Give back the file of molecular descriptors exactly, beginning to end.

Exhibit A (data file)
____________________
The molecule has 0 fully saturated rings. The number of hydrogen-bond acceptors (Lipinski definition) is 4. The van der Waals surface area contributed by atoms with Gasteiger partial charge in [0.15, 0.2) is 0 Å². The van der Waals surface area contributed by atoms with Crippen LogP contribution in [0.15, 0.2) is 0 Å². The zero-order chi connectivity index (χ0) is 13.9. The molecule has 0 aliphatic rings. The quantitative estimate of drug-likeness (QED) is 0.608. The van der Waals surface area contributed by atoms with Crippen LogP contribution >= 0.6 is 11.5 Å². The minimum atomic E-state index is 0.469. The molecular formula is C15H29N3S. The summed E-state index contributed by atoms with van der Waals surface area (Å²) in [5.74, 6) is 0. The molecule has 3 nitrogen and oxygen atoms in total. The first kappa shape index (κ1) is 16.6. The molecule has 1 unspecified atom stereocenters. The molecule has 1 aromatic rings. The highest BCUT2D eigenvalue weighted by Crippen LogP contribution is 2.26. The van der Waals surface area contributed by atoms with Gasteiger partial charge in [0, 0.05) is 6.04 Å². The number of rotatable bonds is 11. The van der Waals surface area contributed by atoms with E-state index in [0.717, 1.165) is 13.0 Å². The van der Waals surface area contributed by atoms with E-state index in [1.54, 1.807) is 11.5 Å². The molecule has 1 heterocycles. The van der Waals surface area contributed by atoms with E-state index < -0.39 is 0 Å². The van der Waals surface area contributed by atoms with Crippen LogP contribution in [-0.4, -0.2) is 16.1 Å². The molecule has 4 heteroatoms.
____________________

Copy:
The molecule has 0 fully saturated rings. The number of hydrogen-bond acceptors (Lipinski definition) is 4. The van der Waals surface area contributed by atoms with Gasteiger partial charge in [0.15, 0.2) is 0 Å². The van der Waals surface area contributed by atoms with Crippen LogP contribution in [0.15, 0.2) is 0 Å². The zero-order chi connectivity index (χ0) is 13.9. The molecule has 0 aliphatic rings. The quantitative estimate of drug-likeness (QED) is 0.608. The van der Waals surface area contributed by atoms with Crippen LogP contribution >= 0.6 is 11.5 Å². The minimum atomic E-state index is 0.469. The molecular formula is C15H29N3S. The summed E-state index contributed by atoms with van der Waals surface area (Å²) in [5.74, 6) is 0. The molecule has 3 nitrogen and oxygen atoms in total. The first kappa shape index (κ1) is 16.6. The molecule has 1 unspecified atom stereocenters. The molecule has 1 aromatic rings. The highest BCUT2D eigenvalue weighted by Crippen LogP contribution is 2.26. The van der Waals surface area contributed by atoms with Gasteiger partial charge in [0, 0.05) is 6.04 Å². The number of rotatable bonds is 11. The van der Waals surface area contributed by atoms with E-state index in [0.717, 1.165) is 13.0 Å². The van der Waals surface area contributed by atoms with E-state index in [1.54, 1.807) is 11.5 Å². The molecule has 1 heterocycles. The van der Waals surface area contributed by atoms with E-state index < -0.39 is 0 Å². The van der Waals surface area contributed by atoms with Crippen LogP contribution in [-0.4, -0.2) is 16.1 Å². The molecule has 4 heteroatoms.